General Atta Mohammad Noor also shares a cordial relationship with India, and is known as among a selective-few non-Pashtun leaders who don’t nurture any mainstream political ambitions. An influential combat-trained commander turned politician, General Noor’s India visit came as a result of his fear over a possible collapse of the peace talks given that the peace process has not yielded any positive results while the Taliban continues its offensive military campaign across the country. General Noor describes India as a ‘natural’ and ‘traditional’ partner and expects New Delhi to have an active and engaging role as a primary regional actor, second to none.
Though none of the leaders have shown any dissatisfaction over the intra-Afghan negotiations going on in Doha, there is a clear indication that in case of any altered scenario the leadership wants to be prepared, especially in the absence of foreign troops. India has been calling upon all sections across the political spectrum of Afghanistan to work together to meet the aspirations of all in the country including the minority communities. India is one of the biggest donor countries to Afghanistan and has a big stake in the region. Until now, New Delhi has been swift in establishing its infrastructural influence across the 34 provinces under the security cover of foreign troops. Under the changing strategic environment, protecting these advancements would require a comprehensive security measure that can be built only with the help of these regional allies.
Pakistan undoubtedly remains a prominent player in the region. Rawalpindi’s control and influence over the Taliban have brought the militant group to the negotiating table, yet Pakistan’s role in a post-US-withdrawal remains questionable. While the possibility of the Taliban becoming more powerful remains intact, Pakistan’s influence in the region is likely to grow given its leverage with the militant group. This can be counter-productive for India as it will put Indian stakes in Afghanistan at the disposal of Pakistan. India’s former partners in the region have been wary of Pakistan’s position of fuelling insurgency in Afghanistan over the years. Hence, these actors want India to develop an ardent presence and increased engagement in the country, which will not only counter Pakistan’s narrative in the region but also protect Indian interests of security and democracy.
Gulbuddin Hekmatyar, leader of the Hezb-e-Islami party has expressed his willingness to join hands with the Taliban. His entry should be seen as a rise of Pakistan’s power play in Kabul given his strong history with Rawalpindi and the anti-India stand he holds. Hekmatyar has been critical of the Indian position in Afghanistan and fears that a potential pro-India militia will hamper his interests at the behest of the Pakistan-Taliban nexus. India’s interest lies in the survival and prosperity of a Republic like the existing one which preserves bilateral commitments. Hence, India cannot let Afghanistan cede to Pakistan which will further endanger the existing democratic setup in the Afghan ecosystem.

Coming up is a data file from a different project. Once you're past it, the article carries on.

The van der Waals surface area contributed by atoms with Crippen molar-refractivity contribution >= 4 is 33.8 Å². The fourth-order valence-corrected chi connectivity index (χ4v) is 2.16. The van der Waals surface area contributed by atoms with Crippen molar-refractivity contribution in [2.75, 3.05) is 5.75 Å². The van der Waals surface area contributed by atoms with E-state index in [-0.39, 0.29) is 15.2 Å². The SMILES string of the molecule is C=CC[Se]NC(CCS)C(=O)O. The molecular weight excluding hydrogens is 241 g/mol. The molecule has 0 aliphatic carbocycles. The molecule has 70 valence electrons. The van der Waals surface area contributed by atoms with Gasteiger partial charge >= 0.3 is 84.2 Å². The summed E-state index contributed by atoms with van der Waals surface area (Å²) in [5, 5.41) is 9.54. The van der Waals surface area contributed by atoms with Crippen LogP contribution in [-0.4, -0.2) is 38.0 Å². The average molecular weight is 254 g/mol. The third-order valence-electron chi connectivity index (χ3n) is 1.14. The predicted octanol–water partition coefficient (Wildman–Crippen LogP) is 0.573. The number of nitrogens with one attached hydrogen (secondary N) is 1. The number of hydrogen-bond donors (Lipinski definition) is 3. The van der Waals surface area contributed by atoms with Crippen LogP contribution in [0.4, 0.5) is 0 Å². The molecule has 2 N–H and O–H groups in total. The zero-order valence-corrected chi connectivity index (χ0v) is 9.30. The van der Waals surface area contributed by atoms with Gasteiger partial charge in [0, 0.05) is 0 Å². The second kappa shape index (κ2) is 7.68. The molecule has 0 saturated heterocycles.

‘Pro-active’ shift of policy
Recently, both the parties to the Intra-Afghan negotiations made a breakthrough development in agreeing upon the procedural flow of the talks, yet are far behind in discussing a comprehensive ceasefire. The Taliban has no desire to make compromises towards a genuine peace process as the hardline group is not just continuing its war effort but also ramping it up. India’s past engagement in Afghanistan during the resistance against the Taliban was restricted to shuttle diplomacy, which involved rallying anti-Taliban groups together and mobilising them under one umbrella. This made India develop a sizeable intelligence footprint in the region, especially in the North. As a result, India’s old friends in the region expect New Delhi to have a substantial role in forming a united resistance against the Taliban if the situation calls for it once again.
The possibility of another civil war in Afghanistan cannot be completely ruled out. India has been late in recognising the situation as far as engagement with the Taliban is concerned, yet stands a chance to be counted as a leading force in the region. This can only happen if the soft power diplomacy is turned into a hard-play engagement by mitigating the risks and broad basing its strategies. India has been sidelined in the Afghan peace process largely due to its own apprehensions, but has not been forgotten. These recent visits of Afghan interests have brought a lot to the table for New Delhi in terms of weaving together a more promising link in the near future. While other regional actors have established links with the Taliban, India’s reluctance will only reflect upon the strong commitment New Delhi shares with its old allies.
The author is Research Intern at ORF.